I love high heels.
I love wearing them to work, feeling tall and powerful. I love towering over my male friends. I love stomping and strutting and feeling like a superhero with just a few extra inches.
I love how I look and feel in high heels.
So why do female nerds have such an issue with high heels? Back in July, the first promotional image of Wonder Woman’s cinematic costume was released to outcries of sexism. The costume was dissected bit by bit, but the biggest issue, it seems, was the fact that Wondey was wearing heels.
The same outcry was heard when DC released the Selena Kyle poster for the Dark Knight Rises, which featured Catwoman’s knife-sharp stilettos destroying a batarang. There was also outrage about Zero Suit Samus, already a fairly sexualized version of everybody’s favorite metal plated space warrior, because Nintendo had slapped some very high heels on her in the latest Super Smash Brothers game.
This is a topic that geeky women (and nerds in general) are constantly discussing. Heels are often vilified, and for good reason. Many geeks assert that high heels imply the character is being designed explicitly for the male view. While heels do create a physically attractive and powerful visual impact, they also provide a block for female characters. It’s hard to move in some heels, stability and balance are often forsaken for pretty looking feet, and running is almost completely out of the question. The implication is that women in heels are not as capable to be physical as men.
However, it has also been posited that critiquing high heels (and boob windows and short skirts) ultimately amounts to slut shaming. But when you look at the mediums being discussed, they are primarily fictional. Characters are just that, characters. It’s one thing to criticize an actual human being for how they dress, there is legitimacy in calling that slut shaming, but characters are created specifically to find an audience and encourage them to buy merchandise. They have no personal will or agency, and they are explicitly created for an agenda (which is usually, simply, to make money).
The male gaze often does factor in to the creation of characters, as in popular nerdy mediums men tend to be the people writing, drawing, and creating the content (at least initially). However, the most important thing about these characters is the fact that who they are is ultimately up to the interpretation of the individual consuming the media. I can interpret Power Girl as a powerful, second wave feminist icon because, from her origin, she was written as unashamed of her gender and her body, but did not feel the need to use her sexuality as a weapon. Someone else can just as easily interpret her as a prime example of how male writers ham-fistedly explain sexist costume choices. Neither opinion is wrong, and this allows fans to engage in a complex discourse about how characters can be viewed.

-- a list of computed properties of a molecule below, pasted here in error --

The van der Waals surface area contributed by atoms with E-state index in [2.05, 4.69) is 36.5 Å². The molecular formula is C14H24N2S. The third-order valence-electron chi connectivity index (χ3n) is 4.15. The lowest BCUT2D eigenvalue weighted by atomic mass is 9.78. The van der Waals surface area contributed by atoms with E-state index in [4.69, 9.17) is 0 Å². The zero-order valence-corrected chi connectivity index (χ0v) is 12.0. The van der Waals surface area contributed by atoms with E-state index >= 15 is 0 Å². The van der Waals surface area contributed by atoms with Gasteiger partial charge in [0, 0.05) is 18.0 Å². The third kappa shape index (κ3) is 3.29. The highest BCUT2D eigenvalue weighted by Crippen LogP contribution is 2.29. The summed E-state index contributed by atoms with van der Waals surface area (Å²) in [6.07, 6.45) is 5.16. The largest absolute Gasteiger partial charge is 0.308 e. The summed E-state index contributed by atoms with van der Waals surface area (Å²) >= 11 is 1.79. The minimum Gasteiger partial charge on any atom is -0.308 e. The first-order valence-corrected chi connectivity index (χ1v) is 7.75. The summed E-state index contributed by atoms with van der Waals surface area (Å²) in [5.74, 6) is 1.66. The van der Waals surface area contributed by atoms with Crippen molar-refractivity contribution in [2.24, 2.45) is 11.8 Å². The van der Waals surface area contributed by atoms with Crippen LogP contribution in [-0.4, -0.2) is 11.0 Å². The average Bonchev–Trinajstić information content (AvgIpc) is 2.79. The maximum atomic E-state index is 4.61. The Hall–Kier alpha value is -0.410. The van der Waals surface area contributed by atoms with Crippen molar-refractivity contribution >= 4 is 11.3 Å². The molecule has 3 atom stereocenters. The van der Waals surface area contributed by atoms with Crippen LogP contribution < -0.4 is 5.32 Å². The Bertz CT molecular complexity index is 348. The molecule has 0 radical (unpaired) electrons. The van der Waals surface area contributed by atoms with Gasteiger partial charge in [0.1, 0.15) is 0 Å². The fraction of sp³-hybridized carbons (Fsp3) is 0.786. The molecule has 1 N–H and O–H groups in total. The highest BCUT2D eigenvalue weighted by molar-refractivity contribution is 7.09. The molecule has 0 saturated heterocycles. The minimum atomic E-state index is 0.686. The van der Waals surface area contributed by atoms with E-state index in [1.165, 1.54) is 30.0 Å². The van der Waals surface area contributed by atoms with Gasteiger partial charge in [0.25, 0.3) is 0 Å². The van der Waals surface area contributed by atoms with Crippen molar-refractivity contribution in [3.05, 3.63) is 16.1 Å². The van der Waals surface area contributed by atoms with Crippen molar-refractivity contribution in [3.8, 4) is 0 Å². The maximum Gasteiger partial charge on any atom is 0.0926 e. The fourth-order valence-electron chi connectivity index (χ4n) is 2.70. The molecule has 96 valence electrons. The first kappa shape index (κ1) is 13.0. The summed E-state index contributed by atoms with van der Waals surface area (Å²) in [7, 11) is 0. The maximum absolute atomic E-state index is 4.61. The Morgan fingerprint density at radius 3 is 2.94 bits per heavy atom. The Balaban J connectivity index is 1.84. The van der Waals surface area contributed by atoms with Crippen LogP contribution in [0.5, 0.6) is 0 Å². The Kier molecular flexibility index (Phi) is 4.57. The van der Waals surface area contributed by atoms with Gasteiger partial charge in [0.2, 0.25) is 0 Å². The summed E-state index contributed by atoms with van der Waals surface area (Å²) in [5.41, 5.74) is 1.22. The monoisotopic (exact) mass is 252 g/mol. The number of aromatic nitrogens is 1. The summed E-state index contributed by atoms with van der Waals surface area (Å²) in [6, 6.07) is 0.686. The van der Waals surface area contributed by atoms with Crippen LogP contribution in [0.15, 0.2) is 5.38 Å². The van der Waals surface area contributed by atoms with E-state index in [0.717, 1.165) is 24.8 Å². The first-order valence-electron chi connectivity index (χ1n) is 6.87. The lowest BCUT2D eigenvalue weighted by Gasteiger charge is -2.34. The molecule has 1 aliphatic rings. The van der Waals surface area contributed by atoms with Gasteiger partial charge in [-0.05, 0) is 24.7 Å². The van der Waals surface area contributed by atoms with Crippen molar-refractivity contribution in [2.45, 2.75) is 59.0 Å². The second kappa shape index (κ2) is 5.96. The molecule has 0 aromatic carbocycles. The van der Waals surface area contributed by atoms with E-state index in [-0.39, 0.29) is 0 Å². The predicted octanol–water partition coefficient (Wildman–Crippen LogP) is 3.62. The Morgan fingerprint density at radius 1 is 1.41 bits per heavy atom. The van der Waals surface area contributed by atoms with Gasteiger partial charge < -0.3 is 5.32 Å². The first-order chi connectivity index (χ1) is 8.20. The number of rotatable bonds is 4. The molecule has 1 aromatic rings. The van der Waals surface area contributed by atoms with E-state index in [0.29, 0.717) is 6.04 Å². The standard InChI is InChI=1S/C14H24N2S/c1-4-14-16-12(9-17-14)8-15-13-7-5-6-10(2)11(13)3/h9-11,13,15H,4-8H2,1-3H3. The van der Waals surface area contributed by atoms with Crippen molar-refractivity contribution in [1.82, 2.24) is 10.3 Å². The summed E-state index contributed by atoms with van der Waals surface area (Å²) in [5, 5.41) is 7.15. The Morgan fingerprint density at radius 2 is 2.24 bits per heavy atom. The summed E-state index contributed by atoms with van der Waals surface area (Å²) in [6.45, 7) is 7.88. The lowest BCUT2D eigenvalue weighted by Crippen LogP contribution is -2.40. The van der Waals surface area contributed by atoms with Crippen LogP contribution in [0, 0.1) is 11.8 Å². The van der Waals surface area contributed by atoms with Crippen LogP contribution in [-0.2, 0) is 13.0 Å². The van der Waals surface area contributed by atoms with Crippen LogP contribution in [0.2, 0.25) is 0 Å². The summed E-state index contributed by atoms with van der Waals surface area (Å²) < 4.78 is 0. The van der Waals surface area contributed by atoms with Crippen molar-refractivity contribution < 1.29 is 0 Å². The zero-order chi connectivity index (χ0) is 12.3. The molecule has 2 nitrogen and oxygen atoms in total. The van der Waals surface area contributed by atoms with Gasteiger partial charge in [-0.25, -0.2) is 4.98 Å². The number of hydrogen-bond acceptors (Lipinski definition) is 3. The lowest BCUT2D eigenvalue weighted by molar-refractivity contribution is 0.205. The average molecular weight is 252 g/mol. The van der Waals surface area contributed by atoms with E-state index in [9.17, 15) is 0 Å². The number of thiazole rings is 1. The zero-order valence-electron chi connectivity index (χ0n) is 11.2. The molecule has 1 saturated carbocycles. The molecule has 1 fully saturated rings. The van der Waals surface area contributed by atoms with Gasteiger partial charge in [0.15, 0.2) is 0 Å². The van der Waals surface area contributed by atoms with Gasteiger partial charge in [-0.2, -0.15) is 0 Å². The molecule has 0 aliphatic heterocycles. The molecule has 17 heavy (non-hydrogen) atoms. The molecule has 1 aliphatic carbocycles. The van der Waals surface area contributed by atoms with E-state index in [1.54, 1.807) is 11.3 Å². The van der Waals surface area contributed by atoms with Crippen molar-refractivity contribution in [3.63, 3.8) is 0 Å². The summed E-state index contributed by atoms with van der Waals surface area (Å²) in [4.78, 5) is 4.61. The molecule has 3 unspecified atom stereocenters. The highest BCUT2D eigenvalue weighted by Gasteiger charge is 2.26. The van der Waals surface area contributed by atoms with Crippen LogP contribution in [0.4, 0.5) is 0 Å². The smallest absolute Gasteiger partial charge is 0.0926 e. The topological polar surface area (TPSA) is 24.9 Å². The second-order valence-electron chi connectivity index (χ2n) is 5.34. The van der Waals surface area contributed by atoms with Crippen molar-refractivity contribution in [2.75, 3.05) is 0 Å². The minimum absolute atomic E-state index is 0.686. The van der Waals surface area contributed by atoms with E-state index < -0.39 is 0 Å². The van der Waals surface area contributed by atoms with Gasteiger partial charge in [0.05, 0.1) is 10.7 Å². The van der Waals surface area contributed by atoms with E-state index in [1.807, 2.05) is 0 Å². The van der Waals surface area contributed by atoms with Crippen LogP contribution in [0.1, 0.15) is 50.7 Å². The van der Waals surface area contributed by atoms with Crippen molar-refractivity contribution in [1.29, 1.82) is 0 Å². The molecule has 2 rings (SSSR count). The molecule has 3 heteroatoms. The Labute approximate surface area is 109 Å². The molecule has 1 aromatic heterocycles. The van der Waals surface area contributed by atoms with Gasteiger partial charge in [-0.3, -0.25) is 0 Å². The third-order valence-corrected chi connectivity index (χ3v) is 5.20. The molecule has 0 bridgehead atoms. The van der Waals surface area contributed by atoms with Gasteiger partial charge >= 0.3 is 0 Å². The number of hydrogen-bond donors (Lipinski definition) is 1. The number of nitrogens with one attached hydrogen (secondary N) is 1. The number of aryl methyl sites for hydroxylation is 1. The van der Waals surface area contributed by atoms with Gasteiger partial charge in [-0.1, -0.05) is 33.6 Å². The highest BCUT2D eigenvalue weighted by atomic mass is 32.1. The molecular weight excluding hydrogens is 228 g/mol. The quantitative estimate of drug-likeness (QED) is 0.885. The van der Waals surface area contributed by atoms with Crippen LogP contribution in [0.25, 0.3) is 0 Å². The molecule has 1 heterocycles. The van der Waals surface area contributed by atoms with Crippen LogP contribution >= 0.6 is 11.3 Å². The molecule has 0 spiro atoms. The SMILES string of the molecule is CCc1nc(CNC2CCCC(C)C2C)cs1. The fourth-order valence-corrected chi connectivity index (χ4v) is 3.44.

Before my interview with Ellie Pyle at New York Comic Con, she commented that she constantly argues with a fellow Marvel editor about heroines in high heels. Ellie told me, and I’m inclined to agree, ‘if she can fly, it would be easy for her to move around in high heels.’ I don’t see any issue with characters wearing high heels if it makes sense to their personality as written.
If I were a superhero, I would absolutely wear heels (especially if I could fly). To be fair, I type this while wearing 4 inch heels.
If nothing else, heels can be used to justify the power of a female character. After all, Gingers Rogers did everything Fred Astaire did, but backwards in high heels. Maybe the same can be said for Wonder Woman and Superman.